I’ve Taught this Folk Song, Now What?!
If you’ve read any of my blog so far you know that I love teaching folk songs. Folk songs are great songs with catchy tunes, are excellent for cultural and historical references, and usually have some sort of movement or dance component. What an exciting way to expand vocabulary! What an excellent way to teach history and culture! What an awesome musical experience to encourage singing and movement!
It’s a great feeling when you find that perfect song that fits right in with your school theme, the current concept you’re teaching, or the holiday season. I just discovered the song, “Shoo Turkey,” which has a hilarious dance, an awesome call & response section, vocabulary building, and more. It was exactly what I needed. But… I wanted to teach more than just the melody and the words. I had to be a little creative with how I taught the song so that it was interesting and relevant for the kids and also worked in all the musical topics that I wanted to cover. So, what do you do after you teach the melody and words?
In this blog post I want to write about 5 things that are easy to do with almost every folk song that help to extend your teaching, expand student knowledge, and make your life fun! I’ll throw in a disclaimer that these are things that Orff-trained teachers do all the time. Orff Schulwerk levels training (a summer professional development opportunity) gives you a wealth of knowledge and prepares you to teach any song anywhere. The levels training made it easy for me to spot areas for expansion/extension. I can honestly say that after taking my Orff levels I am a better teacher who sees the possibilities in all songs and looks for ways to make a simple song extraordinary. If you’re interested in taking Orff Levels you can find out how to do that HERE! Or, if you’d like to learn more about the Orff Schulwerk process you can always visit a local Orff Chapter, talk to people who know about Orff, and see Orff Schulwerk at work for yourself. Seriously, find a local chapter and make some friends! See the Orff process in action at a workshop and take home some amazing resources and encouragement. Find a local chapter or workshop HERE!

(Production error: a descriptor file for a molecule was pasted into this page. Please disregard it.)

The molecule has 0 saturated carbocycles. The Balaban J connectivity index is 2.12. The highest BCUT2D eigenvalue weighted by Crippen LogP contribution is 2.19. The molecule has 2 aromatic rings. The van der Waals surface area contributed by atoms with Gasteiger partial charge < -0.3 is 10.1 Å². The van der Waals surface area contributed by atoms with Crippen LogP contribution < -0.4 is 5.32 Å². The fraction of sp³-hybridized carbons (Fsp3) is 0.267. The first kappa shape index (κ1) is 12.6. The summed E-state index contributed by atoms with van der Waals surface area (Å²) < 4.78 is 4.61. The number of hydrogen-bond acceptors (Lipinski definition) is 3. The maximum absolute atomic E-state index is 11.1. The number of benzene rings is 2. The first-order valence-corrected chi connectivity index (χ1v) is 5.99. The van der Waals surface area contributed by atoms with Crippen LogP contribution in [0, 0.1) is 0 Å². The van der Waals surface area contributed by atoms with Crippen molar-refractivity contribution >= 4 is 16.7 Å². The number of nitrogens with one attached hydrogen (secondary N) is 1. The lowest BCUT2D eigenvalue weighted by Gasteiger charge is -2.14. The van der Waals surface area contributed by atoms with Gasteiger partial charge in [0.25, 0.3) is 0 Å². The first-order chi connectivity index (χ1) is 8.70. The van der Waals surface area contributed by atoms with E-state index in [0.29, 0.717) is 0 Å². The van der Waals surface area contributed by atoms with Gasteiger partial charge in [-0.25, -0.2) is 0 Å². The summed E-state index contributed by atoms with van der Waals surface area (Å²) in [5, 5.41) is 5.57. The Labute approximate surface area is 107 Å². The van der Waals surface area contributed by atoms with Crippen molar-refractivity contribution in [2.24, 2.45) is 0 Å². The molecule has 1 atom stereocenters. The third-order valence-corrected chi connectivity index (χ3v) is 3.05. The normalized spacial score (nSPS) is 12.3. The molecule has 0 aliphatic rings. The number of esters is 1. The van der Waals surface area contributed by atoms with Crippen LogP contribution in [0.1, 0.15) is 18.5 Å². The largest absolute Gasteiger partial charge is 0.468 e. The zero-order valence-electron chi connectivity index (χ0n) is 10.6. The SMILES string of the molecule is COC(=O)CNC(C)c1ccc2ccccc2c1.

#1 – Play with the Form
One easy way to extend learning with a folk song is to play with the form of the song. This is always my go-to first extension for kids because manipulating the form is so easy and teaches students about structure and pattern in songs.
Here’s an example. If you teach the song “Old Dan Tucker” you end up with two distinct parts of the song.
Old Dan Tucker’s a fine old man
He washed his face in a frying pan
He combed his hair with a wagon wheel
and died with a toothache in his heel
Get out the way, Old Dan Tucker
You’re too late to come for supper
Supper’s over and Dinner’s cookin’
Old Dan Tucker just stands there lookin’
So, what I would do is call the first part of the song, the verse, the A section of the song. Kids are used to labeling patterns and sequences with letters like this, so calling it A is not foreign to them. Then we’d learn the chorus and I would ask them if they thought it sounded different. We would identify that the verse has different words and different music than the chorus. If you’re playing piano or guitar for accompaniment you could also point out that the chord patterns/the accompaniment music sounds different on the chorus. After we talk about all that, we’d determine that “Yes, it is different, so we can’t call it ‘A,'” and we would label the chorus as the B section of the song.
Then I would take my handy dandy form letters (get them FREE here) and map out the song. So far we have the verse (A) and the chorus (B). We look at that visual of the AB and then we sing it.